1985 (I guess it must’ve been) was the first time I sat down with Steve Reich to ask him to write for Kronos.
He said then that he hadn’t written a string quartet (although years later I found out that there was a student quartet, from when he was at Juilliard), and he didn’t seem all that interested in writing for the medium. He later sent me the score to Vermont Counterpoint, saying that I was welcome to turn it into a string quartet for Kronos. But I was determined that he should write a new piece, and I don’t give up easily.
A few months later, Kronos programmed Clapping Music as the opening piece of a concert. I had convinced my colleagues John Sherba, Hank Dutt, and Joan Jeanrenaud that it would be a terrific way to start a show: clap in rhythm at/to the audience. Performing the piece that night was thrilling. But what we didn’t realize until we had finished Clapping Music and sat down to play was that your hands swell up a bit when clapping for so long. That night we played Shostakovich after Clapping Music and I could hardly feel the fingerboard...
Afterward, I wrote Steve a letter telling him that Kronos had just played his first “string quartet” -- meaning Clapping Music -- and invited him to come to our performances at the Brooklyn Academy of Music, where we were performing Terry Riley’s Salome Dances for Peace. He came (bringing György Ligeti with him), and at that time, Steve, like Kronos, had recently signed with Nonesuch Records.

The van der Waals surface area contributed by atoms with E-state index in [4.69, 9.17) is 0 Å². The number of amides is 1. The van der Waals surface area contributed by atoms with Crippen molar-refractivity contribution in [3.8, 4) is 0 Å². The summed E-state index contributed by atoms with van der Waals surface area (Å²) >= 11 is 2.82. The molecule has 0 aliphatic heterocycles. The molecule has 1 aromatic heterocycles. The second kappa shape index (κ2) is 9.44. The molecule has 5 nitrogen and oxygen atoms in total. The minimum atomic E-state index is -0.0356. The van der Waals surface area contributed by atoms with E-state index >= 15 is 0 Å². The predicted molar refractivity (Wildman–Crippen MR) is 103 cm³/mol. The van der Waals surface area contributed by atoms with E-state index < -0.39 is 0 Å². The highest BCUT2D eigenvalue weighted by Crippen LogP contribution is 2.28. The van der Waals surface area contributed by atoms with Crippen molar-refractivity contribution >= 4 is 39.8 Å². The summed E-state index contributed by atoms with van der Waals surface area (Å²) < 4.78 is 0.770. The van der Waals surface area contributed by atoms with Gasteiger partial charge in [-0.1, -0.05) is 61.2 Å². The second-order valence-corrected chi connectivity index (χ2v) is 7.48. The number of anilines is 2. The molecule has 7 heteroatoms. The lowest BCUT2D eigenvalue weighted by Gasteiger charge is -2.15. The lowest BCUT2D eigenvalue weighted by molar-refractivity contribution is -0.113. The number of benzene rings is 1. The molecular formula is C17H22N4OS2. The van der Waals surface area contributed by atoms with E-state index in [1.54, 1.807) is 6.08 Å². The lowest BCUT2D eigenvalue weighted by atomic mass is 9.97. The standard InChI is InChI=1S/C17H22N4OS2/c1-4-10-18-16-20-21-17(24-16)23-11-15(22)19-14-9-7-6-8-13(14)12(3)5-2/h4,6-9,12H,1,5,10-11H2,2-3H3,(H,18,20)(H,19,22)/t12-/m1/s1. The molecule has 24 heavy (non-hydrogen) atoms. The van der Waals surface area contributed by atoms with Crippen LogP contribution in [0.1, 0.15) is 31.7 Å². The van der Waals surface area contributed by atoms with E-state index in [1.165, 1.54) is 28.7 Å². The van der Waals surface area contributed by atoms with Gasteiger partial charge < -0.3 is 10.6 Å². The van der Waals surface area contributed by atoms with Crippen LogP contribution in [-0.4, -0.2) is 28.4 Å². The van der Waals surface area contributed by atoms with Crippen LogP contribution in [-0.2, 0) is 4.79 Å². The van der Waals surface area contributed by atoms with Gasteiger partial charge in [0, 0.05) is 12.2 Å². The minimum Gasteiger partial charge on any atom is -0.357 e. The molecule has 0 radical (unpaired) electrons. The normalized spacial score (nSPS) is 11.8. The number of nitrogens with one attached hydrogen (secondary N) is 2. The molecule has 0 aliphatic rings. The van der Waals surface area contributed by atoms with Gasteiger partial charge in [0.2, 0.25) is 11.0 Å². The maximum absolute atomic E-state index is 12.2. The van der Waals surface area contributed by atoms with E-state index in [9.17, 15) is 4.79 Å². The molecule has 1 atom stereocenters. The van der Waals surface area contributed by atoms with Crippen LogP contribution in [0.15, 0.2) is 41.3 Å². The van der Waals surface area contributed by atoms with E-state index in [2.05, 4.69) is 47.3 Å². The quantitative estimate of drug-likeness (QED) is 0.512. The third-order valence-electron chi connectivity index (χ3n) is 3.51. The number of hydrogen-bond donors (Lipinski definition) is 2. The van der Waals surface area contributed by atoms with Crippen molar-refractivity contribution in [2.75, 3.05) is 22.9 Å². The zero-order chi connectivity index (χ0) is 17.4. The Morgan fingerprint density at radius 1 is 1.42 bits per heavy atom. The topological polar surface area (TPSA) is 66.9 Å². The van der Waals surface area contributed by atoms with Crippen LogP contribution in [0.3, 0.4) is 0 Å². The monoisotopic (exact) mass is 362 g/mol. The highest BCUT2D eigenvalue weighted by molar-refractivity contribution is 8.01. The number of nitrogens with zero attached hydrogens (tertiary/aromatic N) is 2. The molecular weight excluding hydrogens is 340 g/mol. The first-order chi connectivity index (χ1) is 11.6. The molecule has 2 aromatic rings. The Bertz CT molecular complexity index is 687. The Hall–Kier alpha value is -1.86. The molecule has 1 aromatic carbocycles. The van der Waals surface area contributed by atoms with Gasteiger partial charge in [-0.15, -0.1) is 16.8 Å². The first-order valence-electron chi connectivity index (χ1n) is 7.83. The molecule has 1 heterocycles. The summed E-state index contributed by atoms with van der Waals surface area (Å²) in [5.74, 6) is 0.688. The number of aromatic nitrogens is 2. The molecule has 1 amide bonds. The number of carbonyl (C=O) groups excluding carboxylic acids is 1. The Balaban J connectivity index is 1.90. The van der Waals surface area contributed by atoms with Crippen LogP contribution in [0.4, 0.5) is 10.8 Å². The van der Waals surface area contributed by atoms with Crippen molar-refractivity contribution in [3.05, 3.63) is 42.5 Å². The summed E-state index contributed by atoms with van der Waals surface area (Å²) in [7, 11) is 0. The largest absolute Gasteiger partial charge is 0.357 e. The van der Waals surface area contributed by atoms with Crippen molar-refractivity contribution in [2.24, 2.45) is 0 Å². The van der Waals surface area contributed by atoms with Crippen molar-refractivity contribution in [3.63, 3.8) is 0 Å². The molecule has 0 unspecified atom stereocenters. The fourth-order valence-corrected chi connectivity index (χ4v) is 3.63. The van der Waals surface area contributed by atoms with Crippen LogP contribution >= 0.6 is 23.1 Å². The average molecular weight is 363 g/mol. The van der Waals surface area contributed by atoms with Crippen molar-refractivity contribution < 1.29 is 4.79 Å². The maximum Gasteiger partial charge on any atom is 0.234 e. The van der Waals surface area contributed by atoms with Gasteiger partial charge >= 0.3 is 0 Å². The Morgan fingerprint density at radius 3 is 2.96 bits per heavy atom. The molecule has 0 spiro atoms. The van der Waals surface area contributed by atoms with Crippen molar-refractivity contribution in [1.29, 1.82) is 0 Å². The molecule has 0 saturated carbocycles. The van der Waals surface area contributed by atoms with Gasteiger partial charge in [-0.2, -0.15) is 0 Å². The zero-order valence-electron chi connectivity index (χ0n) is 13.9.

I could feel the pendulum swinging toward a new piece for Kronos by Steve Reich. It didn’t hurt that my friend David Huntley, from Steve’s publisher Boosey & Hawkes, also supported the idea of Steve writing for Kronos. And around that same time we performed a concert in Betty Freeman’s home in Los Angeles. Betty was a wonderful patroness of music -- she had commissioned Salome -- and had heard that we shared an interest in Steve’s music. She offered to commission whatever Steve might write.
Eventually Steve agreed to write a string quartet. (As I said, I don’t give up easily.) He had several ideas originally: One terrific thought involved using Morton Feldman’s voice, but there was another idea, about trains and the Holocaust. He asked for my reactions about what would work best. My opinion is always to go with what has the greatest personal resonance.
Eventually, we began receiving cassette tapes in the mail, with mock-ups of Different Trains. It was incredible hearing this piece gradually come to life. When the piece was completed, we saw that he hadn’t written one string quartet: he had written four, layered on top of each other. For Kronos to realize the piece, we went into Russian Hill Studio in San Francisco with Steve and our longtime record producer Judy Sherman for nine days. We recorded all four quartets of Different Trains. As each day’s recording was done, the piece came more into focus. By the time the sessions were completed, it was clear that the world of string quartet repertoire had a vibrant and essential new addition.
The world premiere of Different Trains at the South Bank Centre in London in 1988 was a major moment for Kronos. It was a defining moment for us, when we realized that our concerts could encompass personal and historical events so powerfully. The effect of Different Trains continues to this day, as composers from so many backgrounds, cultures and religions have been drawn, like iron filings pulled by a magnet, to the emotional and sonic roads that were paved by Different Trains.
Steve Reich is beginning to write his third piece for Kronos, and I’m thrilled. What an adventure this will be!
Photos by Zoran Orlic from Kronos's production Visual Music, which opens with Reich's Pendulum Music for microphones, amplifiers, speakers, and performers.
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